Apr 29 2011
There I sat, desperately trying to write a column — forcing myself to sit at the desk so I could work my way through some half-baked idea.
But tinkling through the air came a sound — music. A cacophony of bleeps and whistles, frenetic and super-charged.
A merry-go-round on speed.
I could hear it a couple blocks over, coming up a cross street, and more clearly as it turned onto mine.
Oh, clear as can be. There’s no mistaking that sound. There’s no mistaking an ice cream truck.
It stopped a house or two down, blocking traffic while its roof-mounted speaker blared the same unrecognizable tune over and over again. Part magical, part air raid siren.
My wife and daughter were off at the pool eating pizza with friends. I was stuck at home with nachos, beer and a dog who thought I should scramble up a dozen eggs and eat them on the floor with her. That’s what you dream about when you’re a dog.
And then the ice cream truck showed up … and stopped there … just down the street.
It took all my strength to fight the urge to eat ice cream for dinner. To not run about the house in a mad frenzy, searching out quarters and dimes and nickels wherever I could find them — sofa cushions, my daughter’s piggy bank, anywhere!
Because that’s what you did as a kid, right? The glorious mad dash for ice cream.
I don’t know what the allure of an ice cream truck is. If you had those same things in your freezer, you would barely lift a finger to get one.
But put it in a truck that looked like it had rolled down a hill and served by a guy with questionable hygiene standards — “Why is he foaming at the mouth? Is that a sausage in his teeth, or a cigar?” — and it could get you to do the 100-yard-dash in world record time.
As a kid you never totally trusted the ice cream truck man, but you also didn’t totally care. In the heat of a Tampa summer they could have sold frozen blocks of stagnant water and you would have bought them. “Hey look, there’s a dead frog in mine!”
It was the novelty of it, I guess. That it was a big game — off in the distance you would catch a hint of some familiar sound. “Oh yes, I hear it!” Yet, was it on your street, or three blocks over? Would it come this way? Or was it going the other direction?
“Ice cream man!!! We’re over here!!!” little kids would start howling into the air like wolves, pawing at the ground before stopping to listen.
Time stood still. You could be on fire and you still wouldn’t divert your eyes from the road, waiting to see if it was coming.
And the minute you saw it — that big, white, battered mess of loudspeakers and ice cream posters — well, you just couldn’t contain yourself. Some kids ran straight into trees, or popped. The adrenaline surged through your body, and the genetic coding in your brain screamed, “THIS IS WHAT WE WERE DESTINED FOR!!!!”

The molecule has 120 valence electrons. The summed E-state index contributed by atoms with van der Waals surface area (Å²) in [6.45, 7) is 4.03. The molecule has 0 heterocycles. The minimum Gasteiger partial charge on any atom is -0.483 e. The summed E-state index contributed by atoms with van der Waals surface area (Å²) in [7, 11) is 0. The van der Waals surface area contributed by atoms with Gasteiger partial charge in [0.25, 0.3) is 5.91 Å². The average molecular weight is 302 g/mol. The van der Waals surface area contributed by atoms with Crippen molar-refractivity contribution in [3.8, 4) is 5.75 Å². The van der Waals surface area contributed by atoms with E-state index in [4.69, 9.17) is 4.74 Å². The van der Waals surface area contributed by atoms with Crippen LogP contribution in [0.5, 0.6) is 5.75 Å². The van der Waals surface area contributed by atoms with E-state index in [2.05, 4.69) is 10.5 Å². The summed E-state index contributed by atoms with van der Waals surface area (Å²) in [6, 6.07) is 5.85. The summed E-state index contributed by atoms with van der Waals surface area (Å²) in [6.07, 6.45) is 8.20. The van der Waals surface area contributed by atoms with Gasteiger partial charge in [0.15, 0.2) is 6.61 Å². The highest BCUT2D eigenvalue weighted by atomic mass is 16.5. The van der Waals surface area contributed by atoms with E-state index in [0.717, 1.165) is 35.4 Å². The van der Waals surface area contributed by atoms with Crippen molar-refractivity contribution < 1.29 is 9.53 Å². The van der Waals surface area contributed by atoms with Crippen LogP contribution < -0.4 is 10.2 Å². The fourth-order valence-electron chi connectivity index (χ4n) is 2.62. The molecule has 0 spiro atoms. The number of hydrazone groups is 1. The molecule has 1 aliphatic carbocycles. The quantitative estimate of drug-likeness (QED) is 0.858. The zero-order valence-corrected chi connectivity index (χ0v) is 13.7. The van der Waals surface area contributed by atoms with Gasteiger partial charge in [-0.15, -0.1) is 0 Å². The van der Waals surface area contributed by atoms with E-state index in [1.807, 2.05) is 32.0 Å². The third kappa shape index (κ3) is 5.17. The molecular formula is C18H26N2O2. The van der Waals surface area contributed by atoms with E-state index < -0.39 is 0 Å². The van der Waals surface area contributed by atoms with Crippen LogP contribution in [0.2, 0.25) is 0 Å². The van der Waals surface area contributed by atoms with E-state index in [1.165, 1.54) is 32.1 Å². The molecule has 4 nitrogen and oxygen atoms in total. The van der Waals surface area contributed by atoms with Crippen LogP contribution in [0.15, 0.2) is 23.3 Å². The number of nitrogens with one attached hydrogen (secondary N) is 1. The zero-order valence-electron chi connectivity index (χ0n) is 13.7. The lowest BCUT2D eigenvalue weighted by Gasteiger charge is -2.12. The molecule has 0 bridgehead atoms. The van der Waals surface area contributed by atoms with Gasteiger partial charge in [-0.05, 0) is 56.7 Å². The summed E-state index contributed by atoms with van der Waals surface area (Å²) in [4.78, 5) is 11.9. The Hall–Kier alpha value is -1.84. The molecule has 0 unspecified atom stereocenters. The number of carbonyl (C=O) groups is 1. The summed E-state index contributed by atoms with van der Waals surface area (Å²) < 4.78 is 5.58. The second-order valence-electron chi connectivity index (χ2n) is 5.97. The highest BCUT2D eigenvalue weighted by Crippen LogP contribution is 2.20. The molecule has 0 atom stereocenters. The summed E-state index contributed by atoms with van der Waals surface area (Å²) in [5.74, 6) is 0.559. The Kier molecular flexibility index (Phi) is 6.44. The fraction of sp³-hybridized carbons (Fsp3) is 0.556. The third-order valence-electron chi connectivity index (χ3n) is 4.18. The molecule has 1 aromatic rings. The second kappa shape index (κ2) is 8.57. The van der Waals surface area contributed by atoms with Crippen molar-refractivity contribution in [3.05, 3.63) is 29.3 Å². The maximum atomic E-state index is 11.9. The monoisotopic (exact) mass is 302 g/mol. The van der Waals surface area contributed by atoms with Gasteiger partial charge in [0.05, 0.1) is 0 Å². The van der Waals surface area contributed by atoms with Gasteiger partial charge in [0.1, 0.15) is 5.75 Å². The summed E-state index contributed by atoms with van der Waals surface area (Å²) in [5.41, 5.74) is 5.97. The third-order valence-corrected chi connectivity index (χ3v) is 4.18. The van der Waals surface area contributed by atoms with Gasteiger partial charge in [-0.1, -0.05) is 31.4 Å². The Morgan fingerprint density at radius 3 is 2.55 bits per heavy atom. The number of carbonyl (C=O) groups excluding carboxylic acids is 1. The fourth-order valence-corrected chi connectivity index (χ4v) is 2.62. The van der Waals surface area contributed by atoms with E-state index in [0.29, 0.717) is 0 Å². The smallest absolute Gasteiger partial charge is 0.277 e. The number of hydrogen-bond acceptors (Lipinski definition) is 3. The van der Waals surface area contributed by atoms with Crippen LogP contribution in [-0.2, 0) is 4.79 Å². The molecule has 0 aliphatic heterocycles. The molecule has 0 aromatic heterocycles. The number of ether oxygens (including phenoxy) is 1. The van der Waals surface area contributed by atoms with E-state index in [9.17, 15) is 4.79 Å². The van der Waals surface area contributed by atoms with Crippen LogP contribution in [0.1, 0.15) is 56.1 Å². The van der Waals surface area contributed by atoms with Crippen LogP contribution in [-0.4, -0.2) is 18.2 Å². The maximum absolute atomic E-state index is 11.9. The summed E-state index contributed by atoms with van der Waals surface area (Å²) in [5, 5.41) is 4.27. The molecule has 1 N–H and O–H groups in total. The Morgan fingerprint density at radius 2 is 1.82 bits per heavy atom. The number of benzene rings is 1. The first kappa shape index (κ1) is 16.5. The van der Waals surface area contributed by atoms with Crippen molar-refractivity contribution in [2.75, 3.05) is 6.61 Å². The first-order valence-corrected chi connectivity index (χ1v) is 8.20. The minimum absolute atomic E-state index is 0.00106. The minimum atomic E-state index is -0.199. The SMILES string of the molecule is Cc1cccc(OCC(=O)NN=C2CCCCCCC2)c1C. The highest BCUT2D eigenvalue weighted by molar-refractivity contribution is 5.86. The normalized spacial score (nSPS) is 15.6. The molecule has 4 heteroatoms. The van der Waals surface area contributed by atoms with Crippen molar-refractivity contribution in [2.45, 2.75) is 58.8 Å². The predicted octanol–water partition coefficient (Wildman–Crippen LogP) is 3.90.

If you kept your wits about you, you shrieked and instinctively rocketed yourself toward the house. Because every kid knew you had a finite amount of time between first sighting and when the truck puttered past your house. If you weren’t quick on the draw — able to raid your mother’s purse in a flash — you would be chasing that truck down the street until it finally stopped for some quicker kids.
There was never time to ask if you could buy ice cream. It just wasn’t an option. Instead, you ran through the house screaming something unintelligible — “Can’ttalk!!!Icecreamtruck!!!Forgetpotroast!!!Wheremoney!!!Legbroke!!!Can’tstop!!!ICECREAM!!” — and then you grabbed your mother’s purse and ran right back out the door.
Why no one ever thought to train Olympic athletes this way is a mystery to me.
I remember it was always a visual assault of choices and colors and sugar. You ran to the truck, yelled out your order, traded money for a fudgesicle or a Choco Taco or a rocket pop and then ran like hell with your mother in hot pursuit.
There was even less time to devour the treat, as either the hand of mom or the brutal Tampa heat would quickly make it a puddle of artificial colors and sweeteners on the sidewalk.
What a wonderful ordeal.
As I sat at the desk this night, my instinct was to run for cash. But rusty after all these years, I hesitated. It was a second too long, and the truck tinkled off down the street. I was sunk.
“Next time,” I told myself, “I’ll be ready.”